OKN website users like you report that the new Data Portal 2.0 makes it even easier to find the data you need, then customize it to make your own maps, charts, and graphs.
The DP 2.0 contains Halton data from the 2003-18 Early Development Instrument survey, Kindergarten Parent Survey, and Tell Them From Me (TTFM) / OurSCHOOL survey, and includes the most recent health and Canada Census data.
Also in the Research Resources section, you can learn about the frameworks and strategies OKN uses to guide its work and support alignment.
One of these key elements is the Asset-Building Framework. And at the heart of asset-building sits meaningful relationships – the key to OKN’s and your work.
Visit the Building Relationships section to learn more about Developmental Assets and Family Assets, and definitely explore the popular Asset-Building Toolkit, full of information and inspiration to help you bring positive child and youth development into your own practice and work environment. In the Facilitator’s Library, you’ll find tools to help you present workshops such as “Everyone’s an Asset-Builder,” and conduct informative meetings to educate families.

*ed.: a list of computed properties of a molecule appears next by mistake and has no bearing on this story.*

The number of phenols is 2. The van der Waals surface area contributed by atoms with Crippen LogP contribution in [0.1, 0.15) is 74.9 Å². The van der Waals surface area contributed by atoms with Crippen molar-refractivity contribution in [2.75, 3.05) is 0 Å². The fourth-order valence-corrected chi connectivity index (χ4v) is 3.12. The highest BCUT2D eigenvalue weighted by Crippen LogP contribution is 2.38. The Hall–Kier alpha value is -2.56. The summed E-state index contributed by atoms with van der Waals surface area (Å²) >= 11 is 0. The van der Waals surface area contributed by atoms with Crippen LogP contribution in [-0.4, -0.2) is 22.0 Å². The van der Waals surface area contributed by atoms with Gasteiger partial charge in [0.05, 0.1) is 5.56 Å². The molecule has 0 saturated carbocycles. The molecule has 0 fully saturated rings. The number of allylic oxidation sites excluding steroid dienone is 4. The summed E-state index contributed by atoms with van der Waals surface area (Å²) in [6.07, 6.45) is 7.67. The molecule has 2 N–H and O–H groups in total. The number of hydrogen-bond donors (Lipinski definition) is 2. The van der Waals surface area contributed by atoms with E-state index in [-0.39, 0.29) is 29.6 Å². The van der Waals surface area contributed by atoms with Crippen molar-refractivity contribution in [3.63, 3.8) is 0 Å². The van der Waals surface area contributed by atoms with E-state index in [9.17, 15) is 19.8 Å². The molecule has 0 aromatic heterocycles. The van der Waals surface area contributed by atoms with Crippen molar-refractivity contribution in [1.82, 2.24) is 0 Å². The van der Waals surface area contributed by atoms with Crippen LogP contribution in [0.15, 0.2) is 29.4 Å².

Enhancing understanding of Indigenous Reconciliation
Explore the informative information available to help you increase your own and others’ understanding of Indigenous history and perspectives. Expand your own Indigenous literacy – an understanding of the culture, context, and rights of Indigenous people and the relationship between Indigenous and non-Indigenous peoples – and then share what you’ve learned with your colleagues and clients.
You may be particularly interested in viewing examples of Indigenous Land Acknowledgements and learning about how to determine territorial lands.
Take advantage of the OKN community and resources
You’re part of a community of organizations, agencies, and professionals across Halton that Our Kids Network strives to connect and support. Use the diverse OKN website resources to inform and inspire yourself and other professionals as you make your many positive contributions to the lives of young people and their families.